The book looks at the outreach and communication strategies employed by internationalised courts to try to understand the wider impact of international justice.
This book critically examines the role of outreach within international justice focusing specifically on the role of outreach at the Special Court for Sierra Leone (SCSL). It contributes to understanding of the relationship between international courts and the affected populations; an area currently underexplored and little understood. The assumption that justice brings peace underpins much of the thinking, and indeed action, of international justice, yet little is known if this is actually the case. Significant questions surrounding the link between peace and justice remain: do trials deter would-be war criminals; is justice possible for the most heinous crimes; can international justice replace local justice? This book explores these questions in relation to recent developments in international justice that have both informed and shaped the creation of the hybrid tribunal in Sierra Leone. Through empirical analysis, Transitional Justice, Peace and Accountability, answers these questions and provides an insight into individual and community perceptions of international justice.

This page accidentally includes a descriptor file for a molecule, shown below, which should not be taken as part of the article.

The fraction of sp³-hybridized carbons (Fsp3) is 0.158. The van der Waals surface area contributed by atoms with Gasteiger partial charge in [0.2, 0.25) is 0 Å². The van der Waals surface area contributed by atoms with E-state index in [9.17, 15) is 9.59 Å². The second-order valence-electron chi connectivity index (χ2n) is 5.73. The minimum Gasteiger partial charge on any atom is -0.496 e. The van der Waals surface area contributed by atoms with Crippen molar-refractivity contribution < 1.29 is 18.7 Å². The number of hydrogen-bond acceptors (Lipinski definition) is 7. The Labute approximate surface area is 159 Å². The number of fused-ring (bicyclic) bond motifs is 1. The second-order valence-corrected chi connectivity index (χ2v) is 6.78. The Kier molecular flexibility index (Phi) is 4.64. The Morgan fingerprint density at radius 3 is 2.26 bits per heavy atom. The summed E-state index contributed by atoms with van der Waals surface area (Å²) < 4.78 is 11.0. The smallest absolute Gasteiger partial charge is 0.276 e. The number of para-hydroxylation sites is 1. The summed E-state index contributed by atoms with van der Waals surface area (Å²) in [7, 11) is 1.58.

This book will be of much interest to students of transitional justice, war crimes, peace and conflict studies, human rights, international law, and IR in general.